Chronic Cough Due to Gastroesophageal Reflux Disease
The origin of the terms gastroesophageal reflux (GER) and gastroesophageal reflux disease (GERD) is Latin. Reflux literally means backflow, coming from the two Latin words (re meaning “back,” plus fluere meaning “to flow”). It follows that GER is a term that refers to the backflow of stomach contents into the esophagus. Because GER episodes can occur up to 50 times a day, usually during meals and the postprandial state in healthy individuals, and not produce any symptoms, GER events can be physiologic in nature. On the other hand, GERD is a term that refers to a disease that is caused by GER manifested by either symptoms and/or tissue damage.
GERD is a term that encompasses a spectrum of common clinical manifestations from localized esophageal manifestations with typical and prominent GI symptoms, such as heartburn and regurgitation, to extraesophageal problems, such as cough or hoarseness, without any GI complaints. canadian neighbor pharmacy online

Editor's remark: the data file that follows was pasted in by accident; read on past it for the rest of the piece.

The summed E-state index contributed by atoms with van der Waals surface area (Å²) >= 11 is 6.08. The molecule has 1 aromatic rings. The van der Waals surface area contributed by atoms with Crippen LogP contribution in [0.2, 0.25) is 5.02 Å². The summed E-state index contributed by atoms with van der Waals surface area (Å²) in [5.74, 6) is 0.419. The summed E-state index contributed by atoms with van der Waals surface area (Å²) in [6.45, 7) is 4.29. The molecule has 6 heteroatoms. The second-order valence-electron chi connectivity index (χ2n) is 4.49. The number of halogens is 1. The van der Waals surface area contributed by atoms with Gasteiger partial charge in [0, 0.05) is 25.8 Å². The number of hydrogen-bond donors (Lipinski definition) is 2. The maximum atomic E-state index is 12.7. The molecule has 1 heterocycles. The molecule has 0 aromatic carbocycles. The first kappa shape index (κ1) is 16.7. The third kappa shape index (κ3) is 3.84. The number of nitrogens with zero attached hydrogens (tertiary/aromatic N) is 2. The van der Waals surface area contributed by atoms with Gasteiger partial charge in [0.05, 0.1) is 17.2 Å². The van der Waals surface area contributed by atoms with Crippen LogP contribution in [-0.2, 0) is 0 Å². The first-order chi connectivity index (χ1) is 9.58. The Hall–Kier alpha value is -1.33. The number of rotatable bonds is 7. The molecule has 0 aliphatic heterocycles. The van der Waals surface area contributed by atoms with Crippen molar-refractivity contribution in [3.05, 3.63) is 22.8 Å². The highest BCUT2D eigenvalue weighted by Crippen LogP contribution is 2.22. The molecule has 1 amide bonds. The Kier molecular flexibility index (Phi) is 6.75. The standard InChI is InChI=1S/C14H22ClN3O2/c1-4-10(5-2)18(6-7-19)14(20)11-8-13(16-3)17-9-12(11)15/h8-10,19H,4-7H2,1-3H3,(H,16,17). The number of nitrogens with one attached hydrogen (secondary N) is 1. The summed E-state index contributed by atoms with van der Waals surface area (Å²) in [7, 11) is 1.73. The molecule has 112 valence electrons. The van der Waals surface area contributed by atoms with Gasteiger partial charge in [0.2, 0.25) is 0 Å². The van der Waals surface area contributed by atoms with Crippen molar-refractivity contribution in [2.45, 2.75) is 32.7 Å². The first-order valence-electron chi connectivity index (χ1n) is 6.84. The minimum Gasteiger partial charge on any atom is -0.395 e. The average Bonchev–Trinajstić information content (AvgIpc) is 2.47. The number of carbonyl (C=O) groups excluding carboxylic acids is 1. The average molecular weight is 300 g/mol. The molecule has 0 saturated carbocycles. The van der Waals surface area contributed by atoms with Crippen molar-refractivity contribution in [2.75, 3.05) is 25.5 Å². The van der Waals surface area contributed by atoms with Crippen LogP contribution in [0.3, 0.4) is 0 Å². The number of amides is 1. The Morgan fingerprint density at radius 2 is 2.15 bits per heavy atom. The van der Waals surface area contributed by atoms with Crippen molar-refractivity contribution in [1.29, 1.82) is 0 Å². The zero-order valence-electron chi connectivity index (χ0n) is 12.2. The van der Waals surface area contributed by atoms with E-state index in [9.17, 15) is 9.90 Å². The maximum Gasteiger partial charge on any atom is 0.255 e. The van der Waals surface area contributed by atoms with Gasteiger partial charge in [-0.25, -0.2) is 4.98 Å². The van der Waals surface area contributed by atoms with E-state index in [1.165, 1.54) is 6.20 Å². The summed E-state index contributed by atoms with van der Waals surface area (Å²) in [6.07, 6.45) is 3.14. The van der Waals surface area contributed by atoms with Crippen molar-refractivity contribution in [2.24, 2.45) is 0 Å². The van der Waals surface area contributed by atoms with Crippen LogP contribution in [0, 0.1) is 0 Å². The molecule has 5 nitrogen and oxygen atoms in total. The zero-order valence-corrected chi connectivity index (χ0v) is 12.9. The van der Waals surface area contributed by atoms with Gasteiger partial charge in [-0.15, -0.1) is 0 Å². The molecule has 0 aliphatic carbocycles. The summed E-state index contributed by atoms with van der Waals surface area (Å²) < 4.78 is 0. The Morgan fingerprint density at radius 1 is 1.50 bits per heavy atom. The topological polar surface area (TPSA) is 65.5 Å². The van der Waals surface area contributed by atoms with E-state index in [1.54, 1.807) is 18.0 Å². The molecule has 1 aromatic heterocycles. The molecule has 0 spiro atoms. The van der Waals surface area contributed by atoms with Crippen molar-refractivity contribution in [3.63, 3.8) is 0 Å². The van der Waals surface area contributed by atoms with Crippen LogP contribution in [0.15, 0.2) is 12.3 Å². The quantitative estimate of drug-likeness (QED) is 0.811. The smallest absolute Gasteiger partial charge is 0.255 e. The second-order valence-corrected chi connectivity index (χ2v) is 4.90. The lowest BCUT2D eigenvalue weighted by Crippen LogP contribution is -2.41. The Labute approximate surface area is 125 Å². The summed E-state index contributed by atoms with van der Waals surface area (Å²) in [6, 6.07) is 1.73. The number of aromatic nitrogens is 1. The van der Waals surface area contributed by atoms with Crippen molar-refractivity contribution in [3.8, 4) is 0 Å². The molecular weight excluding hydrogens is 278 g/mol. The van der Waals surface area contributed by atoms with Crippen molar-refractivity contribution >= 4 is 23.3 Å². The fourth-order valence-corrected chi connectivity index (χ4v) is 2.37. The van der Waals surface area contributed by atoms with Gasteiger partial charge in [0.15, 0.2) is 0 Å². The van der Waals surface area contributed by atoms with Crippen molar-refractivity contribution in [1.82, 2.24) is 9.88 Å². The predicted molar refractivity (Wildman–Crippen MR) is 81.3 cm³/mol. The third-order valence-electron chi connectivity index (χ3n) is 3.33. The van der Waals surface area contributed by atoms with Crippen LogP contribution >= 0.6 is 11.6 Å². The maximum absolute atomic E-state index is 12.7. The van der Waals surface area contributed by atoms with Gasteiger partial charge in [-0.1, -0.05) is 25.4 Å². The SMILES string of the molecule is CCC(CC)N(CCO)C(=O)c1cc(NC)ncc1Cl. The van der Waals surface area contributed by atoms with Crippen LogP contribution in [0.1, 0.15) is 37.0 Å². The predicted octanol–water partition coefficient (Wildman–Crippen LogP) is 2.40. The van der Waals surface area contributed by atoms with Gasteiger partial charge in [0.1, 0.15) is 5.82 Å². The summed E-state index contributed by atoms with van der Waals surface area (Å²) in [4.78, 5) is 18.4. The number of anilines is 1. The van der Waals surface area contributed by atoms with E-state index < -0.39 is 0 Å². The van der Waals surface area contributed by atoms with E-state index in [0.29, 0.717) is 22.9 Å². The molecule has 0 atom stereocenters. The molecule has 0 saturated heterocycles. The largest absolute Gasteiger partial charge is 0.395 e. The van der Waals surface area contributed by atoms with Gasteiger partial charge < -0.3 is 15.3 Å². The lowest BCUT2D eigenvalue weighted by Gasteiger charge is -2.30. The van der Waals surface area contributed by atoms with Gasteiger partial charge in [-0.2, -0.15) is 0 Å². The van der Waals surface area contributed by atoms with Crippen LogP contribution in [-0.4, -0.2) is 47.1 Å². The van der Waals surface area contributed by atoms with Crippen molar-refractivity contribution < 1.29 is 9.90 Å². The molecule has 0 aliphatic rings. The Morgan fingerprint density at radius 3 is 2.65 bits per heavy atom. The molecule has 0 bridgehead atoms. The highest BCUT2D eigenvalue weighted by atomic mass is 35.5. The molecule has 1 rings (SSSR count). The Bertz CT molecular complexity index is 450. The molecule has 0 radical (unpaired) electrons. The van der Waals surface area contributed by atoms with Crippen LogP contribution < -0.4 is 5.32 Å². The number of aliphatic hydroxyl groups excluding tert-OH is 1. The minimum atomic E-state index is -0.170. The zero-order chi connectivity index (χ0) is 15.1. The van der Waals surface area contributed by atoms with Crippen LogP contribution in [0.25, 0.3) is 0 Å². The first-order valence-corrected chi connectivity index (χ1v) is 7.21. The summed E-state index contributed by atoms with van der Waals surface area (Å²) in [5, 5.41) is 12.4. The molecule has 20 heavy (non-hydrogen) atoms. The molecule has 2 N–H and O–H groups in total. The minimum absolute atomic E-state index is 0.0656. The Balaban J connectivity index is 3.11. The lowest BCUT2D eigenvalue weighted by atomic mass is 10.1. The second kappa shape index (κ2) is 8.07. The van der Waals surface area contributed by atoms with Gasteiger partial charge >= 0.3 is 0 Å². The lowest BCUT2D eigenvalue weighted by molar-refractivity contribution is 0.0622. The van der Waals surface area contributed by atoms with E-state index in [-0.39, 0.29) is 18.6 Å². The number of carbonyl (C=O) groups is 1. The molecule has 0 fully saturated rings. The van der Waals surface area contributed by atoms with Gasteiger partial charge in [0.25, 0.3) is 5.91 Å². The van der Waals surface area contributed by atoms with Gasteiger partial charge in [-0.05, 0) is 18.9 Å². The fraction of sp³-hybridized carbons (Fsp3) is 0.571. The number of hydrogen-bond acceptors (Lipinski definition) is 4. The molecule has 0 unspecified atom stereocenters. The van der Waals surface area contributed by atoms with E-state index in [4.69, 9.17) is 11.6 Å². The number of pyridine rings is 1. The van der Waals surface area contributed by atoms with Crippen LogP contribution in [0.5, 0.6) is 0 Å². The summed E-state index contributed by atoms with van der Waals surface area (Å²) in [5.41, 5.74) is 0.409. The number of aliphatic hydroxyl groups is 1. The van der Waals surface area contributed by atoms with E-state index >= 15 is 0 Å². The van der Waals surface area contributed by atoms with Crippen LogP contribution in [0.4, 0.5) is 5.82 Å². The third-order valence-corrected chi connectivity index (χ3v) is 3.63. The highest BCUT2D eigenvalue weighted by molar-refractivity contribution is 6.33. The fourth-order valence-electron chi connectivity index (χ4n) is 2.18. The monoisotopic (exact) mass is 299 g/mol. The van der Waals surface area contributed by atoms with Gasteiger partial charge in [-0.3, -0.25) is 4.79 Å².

For example, in a population-based study in Olmsted County, MN, Locke et al, using a validated GER questionnaire, identified a prevalence rate of 59% for occasional episodes of GER-related symptoms such as heartburn, regurgitation, and dysphagia; 20% of the respondents reported weekly symptoms. In a prospective before-and-after intervention trial, Irwin et al found that when GERD was the cause of chronic cough, it could be silent from a GI standpoint up to 75% of the time. In a study in which the symptoms and findings of GERD were specifically sought and prospectively compared in otolaryngology and gastroenterology patients, Ossakow et al found that hoarseness was present in 100% of the otolaryngology patients and 0% of the gastroenterology patients, while heartburn was present in 89% of the gastroenterology patients and in only 6% of the otolaryngology patients. When otolaryngologists diagnose laryngeal or pharyngeal disease due to the backflow of stomach contents into the laryngopharynx, they refer to it as laryngopharyngeal reflux disease. It is now clear that the spectrum of clinical manifestations of GERD as evaluated by different specialists can vary.’’ It is also becoming increasingly more likely that the management of a variety of extraesophageal manifestations of GERD cannot only differ in clinical and diagnostic ways from the classic GERD seen by gastroenterologists, but also perhaps in pathogenetic and therapeutic aspects as well.